GENEVA • An international anti-doping commission recommended yesterday that the All-Russia Athletic Federation (Araf) be banned from the sport over widespread doping offences - a move that could see powerhouses Russia suspended from Olympic competition.
An independent commission set up by the World Anti-Doping Agency (Wada) identified what it called systemic failures in the International Association of Athletics Federations (IAAF) and in Russia "that prevent or diminish the possibility of an effective anti-doping programme".
According to the report, a number of Russian athletes suspected of doping could have been prevented from competing in major competitions, including the 2012 London Olympics, had it not been for "the collective and inexplicable laissez-faire policy" adopted by the IAAF and the Russian federation.
THE GUARDIAN STATE-SUPPORTED CHEATING?
All of this could not have happened without the knowledge of state authorities.
DICK POUND , who heads the independent anti-doping commission set up by Wada
Russian athletes, in soaring numbers, have been caught doping in recent years. Russia had far more drug violations than any other country in 2013: 225, or 12 per cent of all violations globally, according to Wada data. About a fifth of Russia's infractions involved track and field athletes.
The review by Dick Pound, the former Wada president who has spent 11 months looking into claims of systemic cheating and cover-up within Russian athletics and the sport's governing body, also recommended that Moscow's anti-doping lab lose its accreditation.
It accused the lab of the "intentional destruction" of 1,417 samples to deny evidence for the inquiry.
The commission directly accused the Russian government of complicity in the widespread doping and cover-ups, exposed in its damning 323-page report.
It said its 11-month probe found no written evidence of government involvement but "it would be naive in the extreme to conclude that activities on the scale discovered could have occurred without the explicit or tacit approval of Russian governmental authorities".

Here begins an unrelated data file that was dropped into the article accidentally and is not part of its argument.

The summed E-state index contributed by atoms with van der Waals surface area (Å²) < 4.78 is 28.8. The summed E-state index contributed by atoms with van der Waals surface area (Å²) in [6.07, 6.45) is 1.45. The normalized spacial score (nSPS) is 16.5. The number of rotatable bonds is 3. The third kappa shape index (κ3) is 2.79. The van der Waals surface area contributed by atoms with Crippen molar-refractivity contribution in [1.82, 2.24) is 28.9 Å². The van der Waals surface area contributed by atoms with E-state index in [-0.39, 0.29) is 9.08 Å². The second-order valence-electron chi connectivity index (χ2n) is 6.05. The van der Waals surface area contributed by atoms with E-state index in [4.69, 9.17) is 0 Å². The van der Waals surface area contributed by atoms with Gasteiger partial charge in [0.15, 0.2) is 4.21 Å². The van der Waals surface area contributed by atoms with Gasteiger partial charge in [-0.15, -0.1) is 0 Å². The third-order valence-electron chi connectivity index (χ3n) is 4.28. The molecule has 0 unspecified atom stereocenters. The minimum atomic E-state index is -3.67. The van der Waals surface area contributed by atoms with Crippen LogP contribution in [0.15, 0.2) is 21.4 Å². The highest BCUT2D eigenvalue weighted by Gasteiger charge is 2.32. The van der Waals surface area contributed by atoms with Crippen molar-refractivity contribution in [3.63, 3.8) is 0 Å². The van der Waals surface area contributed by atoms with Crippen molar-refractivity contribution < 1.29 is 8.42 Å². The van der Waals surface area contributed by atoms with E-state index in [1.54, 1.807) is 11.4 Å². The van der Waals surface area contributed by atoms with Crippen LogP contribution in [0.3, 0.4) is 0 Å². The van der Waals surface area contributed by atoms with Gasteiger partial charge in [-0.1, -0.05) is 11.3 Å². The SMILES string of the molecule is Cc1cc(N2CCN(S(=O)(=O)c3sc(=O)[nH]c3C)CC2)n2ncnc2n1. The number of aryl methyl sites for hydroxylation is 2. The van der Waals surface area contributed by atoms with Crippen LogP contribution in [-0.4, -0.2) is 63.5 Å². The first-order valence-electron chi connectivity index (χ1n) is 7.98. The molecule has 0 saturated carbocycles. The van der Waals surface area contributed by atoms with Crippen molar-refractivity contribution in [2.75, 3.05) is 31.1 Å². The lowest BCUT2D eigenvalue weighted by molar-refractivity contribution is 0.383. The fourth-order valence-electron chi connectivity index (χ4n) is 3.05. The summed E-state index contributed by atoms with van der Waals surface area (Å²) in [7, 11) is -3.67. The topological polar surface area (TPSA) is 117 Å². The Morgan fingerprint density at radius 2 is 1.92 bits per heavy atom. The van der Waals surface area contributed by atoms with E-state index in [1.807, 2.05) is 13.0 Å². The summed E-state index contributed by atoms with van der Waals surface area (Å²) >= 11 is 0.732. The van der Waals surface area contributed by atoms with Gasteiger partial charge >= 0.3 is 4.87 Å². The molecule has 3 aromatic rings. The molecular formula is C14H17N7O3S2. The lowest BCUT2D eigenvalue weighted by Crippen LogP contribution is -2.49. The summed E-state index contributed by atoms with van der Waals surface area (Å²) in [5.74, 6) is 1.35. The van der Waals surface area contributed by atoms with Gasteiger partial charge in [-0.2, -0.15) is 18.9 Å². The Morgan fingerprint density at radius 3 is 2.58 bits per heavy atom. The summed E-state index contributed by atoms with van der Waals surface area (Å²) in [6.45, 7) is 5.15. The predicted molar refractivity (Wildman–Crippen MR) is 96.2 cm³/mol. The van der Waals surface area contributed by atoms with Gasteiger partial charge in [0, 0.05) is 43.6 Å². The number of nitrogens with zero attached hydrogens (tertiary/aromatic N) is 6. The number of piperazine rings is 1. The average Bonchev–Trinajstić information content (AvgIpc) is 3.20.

Pound told journalists at the launch of the scathing report: "All of this could not have happened without the knowledge of state authorities." Asked if cheating by Russian athletes was state-supported, he said: "Yes, I don't think there is any other possible conclusion... they could not not have known."
Vitaly Mutko, the Russian Sports Minister, issued direct orders to "manipulate particular samples", according to the commission.
Mutko, who leads football's 2018 World Cup organising committee, denied wrongdoing to the Wada inquiry panel, including any knowledge of athletes being blackmailed. But Pound said the commission had found "payments of money to conceal doping tests".
The Wada commission's recommendations immediately spurred the IAAF into action. The world governing body's president Sebastian Coe urgently sought approval from his fellow IAAF council members to consider sanctions against Araf. These sanctions could include provisional and full suspension.
"The information in Wada's Independent Commissions Report is alarming," Coe said. "We need time to properly understand the detailed findings. However, I have urged the Council to start the process of considering sanctions against Araf.
"This step has not been taken lightly. Our athletes, partners and fans have my total assurance that where there are failures in our governance or our anti-doping programmes, we will fix them. We will do whatever it takes to protect the clean athletes and rebuild trust."
French police last week arrested former president of the IAAF Lamine Diack, the IAAF legal adviser Habib Cisse and Gabriel Dolle, the former longstanding head of the IAAF's anti-doping unit, over their alleged involvement in the scandal.
And the global police body Interpol said yesterday that it would be coordinating a worldwide investigation into the suspected corruption.
The report was released on the same day the International Olympic Committee said that Diack should be provisionally suspended as its honorary member.
But Mutko was defiant. He said that the Wada commission cannot take the decision to suspend Russia from competition.
"There is no need to get confused, the commission does not have the right to suspend anyone," he said.
AGENCE FRANCE-PRESSE, REUTERS,